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Personal Guarantors Now Liable Under IBC Regime

Introduction
Insolvency and bankruptcy code 2016 which was introduced by the 1st term of Modi government really played its part by increasing the ranking of India in ease of doing business index from 131 in 2015 to 100 in 2017. Economists believe that IBC was need of the hour to bring uniformity in scattered bankruptcy laws. However, by the midterm of 2019, a stark decline was seen in economic growth to relax the situation Central Government bought a small amendment in IBC which allows the creditor to open its jaws and even engulf personal guarantors along with defaulting principal debtor in insolvency proceedings.
Parallel proceedings against the defaulting personal guarantor
 A notification was issued by central government empowered under sub-section 3 of section 1 on 15th November 2019 stating that Part 3 of the Insolvency and Bankruptcy Code, 2016 shall be applicable to the personal guarantors of the debtor. Provision of the notification came into force from 1st December 2019. Earlier code only encompassed principal debtor but the new rules allow creditors to simultaneously proceed against the principal debtor and the personal guarantor before National Company Law Tribunals (NCLT), in one fell swoop.
Insolvency proceedings can be initiated against any defaulting personal guarantors who have committed default of Rs 1,000 on account of a guarantee. Earlier, the code only covered insolvency resolution and liquidation of corporate debtors.
The move came on the heels of the judgment in the Essar Steel Case, in which the Supreme Court ruled that lenders can also go after guarantors for debt that hasn’t been settled under the resolution plan.
Experts hailed the judgment and the central government’s notification, asserting that this would enable creditors to recover a higher amount in a shorter span of time.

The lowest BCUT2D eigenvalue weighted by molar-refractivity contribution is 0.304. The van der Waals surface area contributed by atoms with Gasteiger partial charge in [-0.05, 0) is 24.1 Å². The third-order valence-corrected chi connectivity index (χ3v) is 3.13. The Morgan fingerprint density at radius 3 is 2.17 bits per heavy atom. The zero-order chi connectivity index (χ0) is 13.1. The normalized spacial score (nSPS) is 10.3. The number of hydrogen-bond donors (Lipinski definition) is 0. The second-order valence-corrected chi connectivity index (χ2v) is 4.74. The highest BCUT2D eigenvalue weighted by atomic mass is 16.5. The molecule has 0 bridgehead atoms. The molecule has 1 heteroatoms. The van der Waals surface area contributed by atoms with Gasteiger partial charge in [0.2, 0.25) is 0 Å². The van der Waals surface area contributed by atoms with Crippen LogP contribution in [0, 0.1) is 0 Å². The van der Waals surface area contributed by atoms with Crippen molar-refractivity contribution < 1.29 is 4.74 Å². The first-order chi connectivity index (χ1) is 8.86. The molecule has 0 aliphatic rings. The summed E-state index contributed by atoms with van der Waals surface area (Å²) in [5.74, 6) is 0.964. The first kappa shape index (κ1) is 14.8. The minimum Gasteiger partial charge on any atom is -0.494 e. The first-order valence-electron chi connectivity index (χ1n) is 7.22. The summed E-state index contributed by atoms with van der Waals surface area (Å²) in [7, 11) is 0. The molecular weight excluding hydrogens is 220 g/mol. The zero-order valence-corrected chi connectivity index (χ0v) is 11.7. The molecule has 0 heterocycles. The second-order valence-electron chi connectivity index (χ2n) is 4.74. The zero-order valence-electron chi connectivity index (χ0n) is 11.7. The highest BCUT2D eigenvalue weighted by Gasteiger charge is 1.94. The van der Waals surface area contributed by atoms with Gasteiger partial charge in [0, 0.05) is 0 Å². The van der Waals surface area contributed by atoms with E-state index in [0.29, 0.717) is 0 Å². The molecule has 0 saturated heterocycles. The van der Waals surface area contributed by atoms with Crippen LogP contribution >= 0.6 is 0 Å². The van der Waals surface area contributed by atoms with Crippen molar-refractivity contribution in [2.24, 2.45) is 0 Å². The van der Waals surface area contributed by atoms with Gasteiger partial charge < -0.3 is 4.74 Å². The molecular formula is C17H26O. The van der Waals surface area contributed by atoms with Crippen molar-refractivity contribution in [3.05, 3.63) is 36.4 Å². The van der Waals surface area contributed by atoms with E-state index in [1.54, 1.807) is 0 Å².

Personal guarantor
Insolvency and bankruptcy code 2016 define ‘personal guarantor as an individual who is the surety in a contract of guarantee to a corporate debtor’.
A guarantor is a person who guarantees to pay a borrower’s debt in the event the borrower defaults on a loan obligation. A guarantor acts as co-signer because they pledge their own assets or services in case the original debtor cannot perform their obligations.
A guarantor is also someone that certifies the true likeness of an individual applying for a product or service. A guarantor is also known as a surety according to The Contract Act 1872.
Reserve Bank of India (RBI) made it compulsory for a bank to gain personal guarantees of promoters in order to acquire a loan for the restructuring of companies.
Roots of enactment in Essar Steel judgement
Along with various issues which were settled by Supreme Court in Essar Steel judgement, one of the matters which it settled was the position of personal guarantor and his right of subrogation. NCLAT found out that when resolution plan is finalized by CoC it shall be imperative on creditors as well as guarantors due to which furthermore amount which could have been extracted from guarantors could not be gained by creditors.
However, Hon’ble Supreme Court reversed the decision by extending the arms of creditors over personal guarantors too. With these lenders can easily go after guarantors for the unsettled amount after a resolution plan.
In order to further strengthen the judgement, central govt further supported it through amendment of November 15, 2019.
Process against the personal guarantor